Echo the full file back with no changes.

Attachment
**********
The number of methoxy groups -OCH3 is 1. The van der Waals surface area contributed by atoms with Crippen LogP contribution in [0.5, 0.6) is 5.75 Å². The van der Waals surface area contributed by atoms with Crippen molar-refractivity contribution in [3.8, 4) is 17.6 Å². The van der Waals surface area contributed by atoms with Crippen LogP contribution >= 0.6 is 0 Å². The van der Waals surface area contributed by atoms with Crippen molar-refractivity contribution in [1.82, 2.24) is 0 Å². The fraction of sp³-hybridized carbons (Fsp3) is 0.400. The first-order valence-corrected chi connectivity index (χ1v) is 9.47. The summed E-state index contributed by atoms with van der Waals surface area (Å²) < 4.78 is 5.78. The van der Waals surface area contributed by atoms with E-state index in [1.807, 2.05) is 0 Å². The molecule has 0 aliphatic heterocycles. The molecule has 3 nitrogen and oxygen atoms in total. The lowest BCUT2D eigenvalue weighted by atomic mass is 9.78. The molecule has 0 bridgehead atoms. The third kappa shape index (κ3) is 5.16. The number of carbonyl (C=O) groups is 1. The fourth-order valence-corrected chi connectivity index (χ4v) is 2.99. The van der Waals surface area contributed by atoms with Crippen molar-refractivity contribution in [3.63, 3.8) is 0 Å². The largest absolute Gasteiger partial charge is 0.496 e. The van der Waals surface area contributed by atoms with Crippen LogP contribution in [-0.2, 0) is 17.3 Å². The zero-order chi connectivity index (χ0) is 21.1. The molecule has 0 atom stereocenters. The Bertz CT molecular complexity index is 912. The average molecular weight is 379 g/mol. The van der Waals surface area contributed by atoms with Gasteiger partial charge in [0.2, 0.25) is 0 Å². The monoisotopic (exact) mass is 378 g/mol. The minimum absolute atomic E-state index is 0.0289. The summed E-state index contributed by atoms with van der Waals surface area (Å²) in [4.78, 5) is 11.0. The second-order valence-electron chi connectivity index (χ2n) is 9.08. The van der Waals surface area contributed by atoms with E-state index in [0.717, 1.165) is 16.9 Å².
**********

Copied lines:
The number of methoxy groups -OCH3 is 1. The van der Waals surface area contributed by atoms with Crippen LogP contribution in [0.5, 0.6) is 5.75 Å². The van der Waals surface area contributed by atoms with Crippen molar-refractivity contribution in [3.8, 4) is 17.6 Å². The van der Waals surface area contributed by atoms with Crippen LogP contribution >= 0.6 is 0 Å². The van der Waals surface area contributed by atoms with Crippen molar-refractivity contribution in [1.82, 2.24) is 0 Å². The fraction of sp³-hybridized carbons (Fsp3) is 0.400. The first-order valence-corrected chi connectivity index (χ1v) is 9.47. The summed E-state index contributed by atoms with van der Waals surface area (Å²) < 4.78 is 5.78. The van der Waals surface area contributed by atoms with E-state index in [1.807, 2.05) is 0 Å². The molecule has 0 aliphatic heterocycles. The molecule has 3 nitrogen and oxygen atoms in total. The lowest BCUT2D eigenvalue weighted by atomic mass is 9.78. The molecule has 0 bridgehead atoms. The third kappa shape index (κ3) is 5.16. The number of carbonyl (C=O) groups is 1. The fourth-order valence-corrected chi connectivity index (χ4v) is 2.99. The van der Waals surface area contributed by atoms with Crippen molar-refractivity contribution in [3.63, 3.8) is 0 Å². The largest absolute Gasteiger partial charge is 0.496 e. The van der Waals surface area contributed by atoms with Crippen LogP contribution in [-0.2, 0) is 17.3 Å². The zero-order chi connectivity index (χ0) is 21.1. The molecule has 0 atom stereocenters. The Bertz CT molecular complexity index is 912. The average molecular weight is 379 g/mol. The van der Waals surface area contributed by atoms with Gasteiger partial charge in [0.2, 0.25) is 0 Å². The monoisotopic (exact) mass is 378 g/mol. The minimum absolute atomic E-state index is 0.0289. The summed E-state index contributed by atoms with van der Waals surface area (Å²) in [4.78, 5) is 11.0. The second-order valence-electron chi connectivity index (χ2n) is 9.08. The van der Waals surface area contributed by atoms with E-state index in [0.717, 1.165) is 16.9 Å².